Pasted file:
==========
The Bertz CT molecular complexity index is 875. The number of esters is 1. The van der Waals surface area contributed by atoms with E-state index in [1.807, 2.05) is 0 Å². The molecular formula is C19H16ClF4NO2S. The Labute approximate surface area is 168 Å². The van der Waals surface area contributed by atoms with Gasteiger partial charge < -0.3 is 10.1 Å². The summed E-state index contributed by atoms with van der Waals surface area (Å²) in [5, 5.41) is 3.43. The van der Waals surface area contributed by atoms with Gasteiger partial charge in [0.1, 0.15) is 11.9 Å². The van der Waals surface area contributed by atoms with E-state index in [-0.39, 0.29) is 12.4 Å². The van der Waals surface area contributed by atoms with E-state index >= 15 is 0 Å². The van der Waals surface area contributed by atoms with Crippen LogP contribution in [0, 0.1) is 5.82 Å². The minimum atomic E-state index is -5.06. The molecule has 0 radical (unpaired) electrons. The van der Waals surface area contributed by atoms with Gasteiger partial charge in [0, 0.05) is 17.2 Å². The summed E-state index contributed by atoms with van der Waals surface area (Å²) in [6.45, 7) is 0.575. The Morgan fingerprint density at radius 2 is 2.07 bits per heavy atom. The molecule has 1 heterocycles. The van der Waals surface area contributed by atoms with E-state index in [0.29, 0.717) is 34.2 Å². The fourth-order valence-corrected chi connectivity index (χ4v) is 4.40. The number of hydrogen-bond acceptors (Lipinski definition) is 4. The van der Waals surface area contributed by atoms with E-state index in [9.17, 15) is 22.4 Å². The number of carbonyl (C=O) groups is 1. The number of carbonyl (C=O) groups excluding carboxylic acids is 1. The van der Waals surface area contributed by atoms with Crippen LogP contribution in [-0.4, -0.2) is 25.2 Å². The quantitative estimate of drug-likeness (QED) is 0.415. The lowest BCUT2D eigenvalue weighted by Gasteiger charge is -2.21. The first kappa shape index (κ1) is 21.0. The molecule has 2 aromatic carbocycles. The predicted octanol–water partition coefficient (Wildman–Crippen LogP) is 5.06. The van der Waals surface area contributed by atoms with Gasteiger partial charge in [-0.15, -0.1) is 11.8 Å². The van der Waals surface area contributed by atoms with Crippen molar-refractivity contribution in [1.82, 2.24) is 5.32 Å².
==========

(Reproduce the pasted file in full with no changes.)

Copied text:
The Bertz CT molecular complexity index is 875. The number of esters is 1. The van der Waals surface area contributed by atoms with E-state index in [1.807, 2.05) is 0 Å². The molecular formula is C19H16ClF4NO2S. The Labute approximate surface area is 168 Å². The van der Waals surface area contributed by atoms with Gasteiger partial charge < -0.3 is 10.1 Å². The summed E-state index contributed by atoms with van der Waals surface area (Å²) in [5, 5.41) is 3.43. The van der Waals surface area contributed by atoms with Gasteiger partial charge in [0.1, 0.15) is 11.9 Å². The van der Waals surface area contributed by atoms with E-state index in [-0.39, 0.29) is 12.4 Å². The van der Waals surface area contributed by atoms with E-state index >= 15 is 0 Å². The van der Waals surface area contributed by atoms with Crippen LogP contribution in [0, 0.1) is 5.82 Å². The minimum atomic E-state index is -5.06. The molecule has 0 radical (unpaired) electrons. The van der Waals surface area contributed by atoms with Gasteiger partial charge in [0, 0.05) is 17.2 Å². The summed E-state index contributed by atoms with van der Waals surface area (Å²) in [6.45, 7) is 0.575. The Morgan fingerprint density at radius 2 is 2.07 bits per heavy atom. The molecule has 1 heterocycles. The van der Waals surface area contributed by atoms with E-state index in [0.29, 0.717) is 34.2 Å². The fourth-order valence-corrected chi connectivity index (χ4v) is 4.40. The number of hydrogen-bond acceptors (Lipinski definition) is 4. The van der Waals surface area contributed by atoms with E-state index in [9.17, 15) is 22.4 Å². The number of carbonyl (C=O) groups is 1. The number of carbonyl (C=O) groups excluding carboxylic acids is 1. The van der Waals surface area contributed by atoms with Crippen LogP contribution in [-0.4, -0.2) is 25.2 Å². The quantitative estimate of drug-likeness (QED) is 0.415. The lowest BCUT2D eigenvalue weighted by Gasteiger charge is -2.21. The first kappa shape index (κ1) is 21.0. The molecule has 2 aromatic carbocycles. The predicted octanol–water partition coefficient (Wildman–Crippen LogP) is 5.06. The van der Waals surface area contributed by atoms with Gasteiger partial charge in [-0.15, -0.1) is 11.8 Å². The van der Waals surface area contributed by atoms with Crippen molar-refractivity contribution in [1.82, 2.24) is 5.32 Å².